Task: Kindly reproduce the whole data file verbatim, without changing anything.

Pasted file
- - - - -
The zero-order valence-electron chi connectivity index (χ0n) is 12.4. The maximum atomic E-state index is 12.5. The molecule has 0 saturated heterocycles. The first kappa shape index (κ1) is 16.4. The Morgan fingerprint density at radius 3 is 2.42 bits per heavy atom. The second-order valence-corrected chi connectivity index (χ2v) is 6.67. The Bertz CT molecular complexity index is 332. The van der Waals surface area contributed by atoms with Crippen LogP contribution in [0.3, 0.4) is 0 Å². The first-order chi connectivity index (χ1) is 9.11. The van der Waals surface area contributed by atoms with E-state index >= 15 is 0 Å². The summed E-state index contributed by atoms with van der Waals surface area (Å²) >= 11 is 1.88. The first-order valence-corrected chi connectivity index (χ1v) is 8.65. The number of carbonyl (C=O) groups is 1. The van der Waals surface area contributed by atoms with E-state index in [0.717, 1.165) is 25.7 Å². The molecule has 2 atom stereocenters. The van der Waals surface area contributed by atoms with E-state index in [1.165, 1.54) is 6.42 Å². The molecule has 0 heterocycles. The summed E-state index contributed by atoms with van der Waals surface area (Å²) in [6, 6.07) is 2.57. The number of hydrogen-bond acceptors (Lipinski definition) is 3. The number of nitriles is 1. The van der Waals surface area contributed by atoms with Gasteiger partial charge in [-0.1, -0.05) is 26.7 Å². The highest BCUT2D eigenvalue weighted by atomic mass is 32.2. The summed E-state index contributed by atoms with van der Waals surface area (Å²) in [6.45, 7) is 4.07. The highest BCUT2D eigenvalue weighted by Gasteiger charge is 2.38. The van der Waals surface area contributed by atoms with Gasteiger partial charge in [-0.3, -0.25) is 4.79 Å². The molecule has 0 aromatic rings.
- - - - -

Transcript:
The zero-order valence-electron chi connectivity index (χ0n) is 12.4. The maximum atomic E-state index is 12.5. The molecule has 0 saturated heterocycles. The first kappa shape index (κ1) is 16.4. The Morgan fingerprint density at radius 3 is 2.42 bits per heavy atom. The second-order valence-corrected chi connectivity index (χ2v) is 6.67. The Bertz CT molecular complexity index is 332. The van der Waals surface area contributed by atoms with Crippen LogP contribution in [0.3, 0.4) is 0 Å². The first-order chi connectivity index (χ1) is 9.11. The van der Waals surface area contributed by atoms with E-state index >= 15 is 0 Å². The summed E-state index contributed by atoms with van der Waals surface area (Å²) >= 11 is 1.88. The first-order valence-corrected chi connectivity index (χ1v) is 8.65. The number of carbonyl (C=O) groups is 1. The van der Waals surface area contributed by atoms with E-state index in [0.717, 1.165) is 25.7 Å². The molecule has 2 atom stereocenters. The van der Waals surface area contributed by atoms with E-state index in [1.165, 1.54) is 6.42 Å². The molecule has 0 heterocycles. The summed E-state index contributed by atoms with van der Waals surface area (Å²) in [6, 6.07) is 2.57. The number of hydrogen-bond acceptors (Lipinski definition) is 3. The number of nitriles is 1. The van der Waals surface area contributed by atoms with Gasteiger partial charge in [-0.1, -0.05) is 26.7 Å². The highest BCUT2D eigenvalue weighted by atomic mass is 32.2. The summed E-state index contributed by atoms with van der Waals surface area (Å²) in [6.45, 7) is 4.07. The highest BCUT2D eigenvalue weighted by Gasteiger charge is 2.38. The van der Waals surface area contributed by atoms with Gasteiger partial charge in [-0.3, -0.25) is 4.79 Å². The molecule has 0 aromatic rings.